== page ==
York City building team of residents for Comprehensive Plan

Logan Hullinger
York Dispatch
York Residents gathered in Continental Square in York City to recreate a photo taken 100 years ago on Sept. 1, 1919.

York City hopes to recruit 20 diverse residents to help draw up a plan that would dictate the city's infrastructure program for the next decade.

The team will provide input for what's known as the York City Comprehensive Plan in concert with York City Council and the city's planning commission. The state's Municipal Planning Code recommends a comprehensive plan be drafted every 10 years, according to a city news release on Monday, Sept. 16.

A comprehensive plan is used to identify the city's infrastructure priorities, which can help it grow based on basic information that includes demographics, socioeconomic issues and other concerns from the city government and residents.

The city last drew up a plan in 2009, now leaving it to work off of outdated demographic information, planning priorities and a lack of action on gentrification. That plan was based on information from the 2000 census.

While the former plan came shortly after the 2008 recession, there was inadequate data to properly dictate what the city needed at the time. Since then, the economy has rebounded, but there is disagreement over how low- and medium-income families have benefited.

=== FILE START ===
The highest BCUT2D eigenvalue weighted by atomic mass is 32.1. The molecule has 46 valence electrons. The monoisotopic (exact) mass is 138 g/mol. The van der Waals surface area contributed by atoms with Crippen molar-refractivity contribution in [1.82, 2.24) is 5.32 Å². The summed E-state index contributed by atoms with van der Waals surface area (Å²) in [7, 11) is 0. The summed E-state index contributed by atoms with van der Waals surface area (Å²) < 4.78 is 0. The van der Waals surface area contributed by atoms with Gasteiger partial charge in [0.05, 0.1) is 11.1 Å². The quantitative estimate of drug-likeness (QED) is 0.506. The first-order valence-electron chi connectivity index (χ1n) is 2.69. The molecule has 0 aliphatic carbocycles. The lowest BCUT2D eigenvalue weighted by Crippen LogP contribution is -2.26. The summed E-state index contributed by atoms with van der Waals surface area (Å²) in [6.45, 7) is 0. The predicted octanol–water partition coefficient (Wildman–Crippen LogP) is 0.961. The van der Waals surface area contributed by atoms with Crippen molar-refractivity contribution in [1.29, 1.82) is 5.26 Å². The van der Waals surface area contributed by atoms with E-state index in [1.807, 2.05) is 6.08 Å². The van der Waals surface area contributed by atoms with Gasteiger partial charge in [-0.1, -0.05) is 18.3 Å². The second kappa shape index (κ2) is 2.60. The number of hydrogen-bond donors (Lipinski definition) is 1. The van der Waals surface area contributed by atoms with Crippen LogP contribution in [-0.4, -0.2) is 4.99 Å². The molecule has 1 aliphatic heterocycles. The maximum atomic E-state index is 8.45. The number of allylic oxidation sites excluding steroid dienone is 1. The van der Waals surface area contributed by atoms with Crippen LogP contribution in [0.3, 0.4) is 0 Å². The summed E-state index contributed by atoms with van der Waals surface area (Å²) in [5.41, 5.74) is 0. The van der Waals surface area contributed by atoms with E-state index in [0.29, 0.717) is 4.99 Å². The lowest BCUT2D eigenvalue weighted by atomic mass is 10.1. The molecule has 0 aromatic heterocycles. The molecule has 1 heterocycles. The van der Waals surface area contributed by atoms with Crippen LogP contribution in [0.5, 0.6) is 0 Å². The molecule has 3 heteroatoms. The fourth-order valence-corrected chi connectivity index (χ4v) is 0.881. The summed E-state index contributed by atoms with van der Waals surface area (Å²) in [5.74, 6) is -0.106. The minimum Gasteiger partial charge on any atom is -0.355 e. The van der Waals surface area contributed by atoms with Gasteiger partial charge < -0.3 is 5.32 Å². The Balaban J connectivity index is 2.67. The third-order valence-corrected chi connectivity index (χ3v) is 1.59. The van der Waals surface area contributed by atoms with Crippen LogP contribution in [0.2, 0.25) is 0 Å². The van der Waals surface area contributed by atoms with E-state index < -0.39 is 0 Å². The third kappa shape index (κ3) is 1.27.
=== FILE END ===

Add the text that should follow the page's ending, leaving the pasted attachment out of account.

For example, since 2009 the median household income in the city has dropped from $33,388 to $29,834. There has also been a 7% decrease in owner-occupied housing units, the release states.

Additionally, demographics have seen a large shift, as the Latino and Hispanic population has grown from one quarter of the population to one-third.

City officials hope the new plan will address these changes with a modernized plan, which will also partially focus on sustainability, the release states. The city plans to include renewed efforts and outreach to support green infrastructure and a locally driven economy.

Those wishing to apply to join the team can do so here. Paper applications can be found in City Hall.

Applicants must be at least 15 years old, be available to meet once a month for the next year, participate in community workshops and work collaboratively in the best interest of the city.

— Logan Hullinger can be reached at lhullinger@yorkdispatch.com or via Twitter at @LoganHullYD.